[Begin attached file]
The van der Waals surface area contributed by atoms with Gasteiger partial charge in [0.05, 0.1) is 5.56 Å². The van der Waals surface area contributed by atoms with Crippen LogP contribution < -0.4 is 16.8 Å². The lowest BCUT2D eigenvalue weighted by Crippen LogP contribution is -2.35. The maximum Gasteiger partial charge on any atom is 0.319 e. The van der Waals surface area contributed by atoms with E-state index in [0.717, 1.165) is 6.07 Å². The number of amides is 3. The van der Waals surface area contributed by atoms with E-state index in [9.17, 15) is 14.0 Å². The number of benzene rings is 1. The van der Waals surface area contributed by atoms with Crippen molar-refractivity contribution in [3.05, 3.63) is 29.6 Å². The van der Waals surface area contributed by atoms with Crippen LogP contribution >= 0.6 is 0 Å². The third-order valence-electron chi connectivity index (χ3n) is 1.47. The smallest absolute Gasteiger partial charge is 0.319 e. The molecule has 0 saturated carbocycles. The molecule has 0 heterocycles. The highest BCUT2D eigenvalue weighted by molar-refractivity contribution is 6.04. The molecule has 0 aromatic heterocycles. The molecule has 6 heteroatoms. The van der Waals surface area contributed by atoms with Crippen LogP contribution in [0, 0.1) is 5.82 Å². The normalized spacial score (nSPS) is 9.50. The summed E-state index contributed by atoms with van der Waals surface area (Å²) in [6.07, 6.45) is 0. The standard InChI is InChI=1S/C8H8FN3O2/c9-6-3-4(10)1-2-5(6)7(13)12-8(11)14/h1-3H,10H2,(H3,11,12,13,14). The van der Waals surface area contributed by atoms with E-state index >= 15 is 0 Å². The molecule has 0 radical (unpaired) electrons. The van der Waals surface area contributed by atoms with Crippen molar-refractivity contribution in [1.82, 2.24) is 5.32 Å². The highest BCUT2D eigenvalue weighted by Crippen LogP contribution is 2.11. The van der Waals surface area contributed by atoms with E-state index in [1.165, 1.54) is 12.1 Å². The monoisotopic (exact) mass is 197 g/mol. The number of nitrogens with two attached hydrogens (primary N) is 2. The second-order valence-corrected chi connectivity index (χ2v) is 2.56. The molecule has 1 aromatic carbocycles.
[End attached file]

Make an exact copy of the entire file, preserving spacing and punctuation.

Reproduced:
The van der Waals surface area contributed by atoms with Gasteiger partial charge in [0.05, 0.1) is 5.56 Å². The van der Waals surface area contributed by atoms with Crippen LogP contribution < -0.4 is 16.8 Å². The lowest BCUT2D eigenvalue weighted by Crippen LogP contribution is -2.35. The maximum Gasteiger partial charge on any atom is 0.319 e. The van der Waals surface area contributed by atoms with E-state index in [0.717, 1.165) is 6.07 Å². The number of amides is 3. The van der Waals surface area contributed by atoms with E-state index in [9.17, 15) is 14.0 Å². The number of benzene rings is 1. The van der Waals surface area contributed by atoms with Crippen molar-refractivity contribution in [3.05, 3.63) is 29.6 Å². The van der Waals surface area contributed by atoms with Crippen LogP contribution >= 0.6 is 0 Å². The third-order valence-electron chi connectivity index (χ3n) is 1.47. The smallest absolute Gasteiger partial charge is 0.319 e. The molecule has 0 saturated carbocycles. The molecule has 0 heterocycles. The highest BCUT2D eigenvalue weighted by molar-refractivity contribution is 6.04. The molecule has 0 aromatic heterocycles. The molecule has 6 heteroatoms. The van der Waals surface area contributed by atoms with Crippen LogP contribution in [0, 0.1) is 5.82 Å². The normalized spacial score (nSPS) is 9.50. The summed E-state index contributed by atoms with van der Waals surface area (Å²) in [6.07, 6.45) is 0. The standard InChI is InChI=1S/C8H8FN3O2/c9-6-3-4(10)1-2-5(6)7(13)12-8(11)14/h1-3H,10H2,(H3,11,12,13,14). The van der Waals surface area contributed by atoms with E-state index >= 15 is 0 Å². The molecule has 0 radical (unpaired) electrons. The van der Waals surface area contributed by atoms with Crippen molar-refractivity contribution in [1.82, 2.24) is 5.32 Å². The highest BCUT2D eigenvalue weighted by Crippen LogP contribution is 2.11. The van der Waals surface area contributed by atoms with E-state index in [1.165, 1.54) is 12.1 Å². The monoisotopic (exact) mass is 197 g/mol. The number of nitrogens with two attached hydrogens (primary N) is 2. The second-order valence-corrected chi connectivity index (χ2v) is 2.56. The molecule has 1 aromatic carbocycles.